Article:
Alibaba uses facial recognition technology to secure online payments

March 16, 2015 - 

Alibaba Group Holding Ltd. CEO Jack Ma demonstrated facial recognition technologies for mobile payment system Alipay at the CeBIT trade fair in Hanover, Germany, according to a report by The Stack.

During his keynote speech, Ma purchased an old souvenir stamp from Hanover on Alibaba.com.

He took a photo of his face onstage using a smartphone facial recognition technology (FRT) interface, which confirmed his identity and completed the payment. He then sent it to the Mayor of Hanover’s office.

“Online payments are always a big headache,” said Ma. “You forget your password, you worry about your security.” The full keynote presentation with demonstration can be viewed here.

Dubbed ‘Smile to Pay’, the beta version of Alipay’s FRT is currently being developed by Ant Financial Services, which operates Alipay, and Beijing-based tech company Megvii’s Face++ technology.

Although it remains to be seen when the facial recognition capabilities will be launched, an Alibaba spokesperson told CNBC that there are “all sorts of possibilities” about launching the service in other countries too.”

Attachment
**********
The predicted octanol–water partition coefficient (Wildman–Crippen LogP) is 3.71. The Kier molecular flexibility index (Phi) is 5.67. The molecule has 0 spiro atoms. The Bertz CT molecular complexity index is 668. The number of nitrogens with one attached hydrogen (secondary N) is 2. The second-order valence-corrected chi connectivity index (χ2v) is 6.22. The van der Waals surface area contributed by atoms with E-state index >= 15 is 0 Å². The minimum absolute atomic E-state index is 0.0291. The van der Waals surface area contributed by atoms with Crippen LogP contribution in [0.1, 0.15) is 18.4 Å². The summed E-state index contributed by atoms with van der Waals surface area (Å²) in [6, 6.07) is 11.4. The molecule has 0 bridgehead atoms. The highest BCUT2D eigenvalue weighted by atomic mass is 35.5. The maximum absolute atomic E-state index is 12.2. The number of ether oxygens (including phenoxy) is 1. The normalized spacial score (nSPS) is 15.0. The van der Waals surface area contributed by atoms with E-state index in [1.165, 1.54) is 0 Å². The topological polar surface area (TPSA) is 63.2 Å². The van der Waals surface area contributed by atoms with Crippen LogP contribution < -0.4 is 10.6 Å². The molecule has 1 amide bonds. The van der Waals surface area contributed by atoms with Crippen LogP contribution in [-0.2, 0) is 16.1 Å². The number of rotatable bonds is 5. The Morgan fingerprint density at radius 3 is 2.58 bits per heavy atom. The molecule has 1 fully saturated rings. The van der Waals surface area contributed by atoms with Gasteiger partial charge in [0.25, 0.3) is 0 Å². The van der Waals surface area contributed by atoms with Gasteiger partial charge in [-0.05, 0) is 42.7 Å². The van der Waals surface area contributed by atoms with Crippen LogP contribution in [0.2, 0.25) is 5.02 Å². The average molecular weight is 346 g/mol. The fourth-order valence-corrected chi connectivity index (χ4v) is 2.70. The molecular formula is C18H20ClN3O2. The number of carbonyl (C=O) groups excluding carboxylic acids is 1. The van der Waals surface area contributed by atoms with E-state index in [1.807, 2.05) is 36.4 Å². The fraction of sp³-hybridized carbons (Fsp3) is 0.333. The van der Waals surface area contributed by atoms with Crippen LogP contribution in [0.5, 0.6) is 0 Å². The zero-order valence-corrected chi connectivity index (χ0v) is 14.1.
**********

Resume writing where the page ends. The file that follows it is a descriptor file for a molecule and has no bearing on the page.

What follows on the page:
Meanwhile, other providers are providing their own authentication features. Apple’s payment service, Apple Pay, is currently offering fingerprint verification via its Touch ID feature, which is available on iPhone 5s, 6, and 6 plus,

Alibaba is also looking into new verification techniques, said an Alibaba spokesperson, including one that would allow users to confirm a purchase by speaking a specific voice phrase command and another that would authorize payments by scanning a tattoo or a pet.

Alibaba has gained a significant following in China with over 300 million registered users since launching as a spinoff of Alipay in 2011.

Previously reported, Alipay announced it will enable Chinese users of the iPhone 5s running iOS 8 to authenticate online payments by scanning their fingerprint.

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About Justin Lee

Justin Lee has been a contributor with Biometric Update since 2014. Previously, he was a staff writer for web hosting magazine and website, theWHIR. For more than a decade, Justin has written for various publications on issues relating to technology, arts and culture, and entertainment. Follow him on Twitter @BiometricJustin.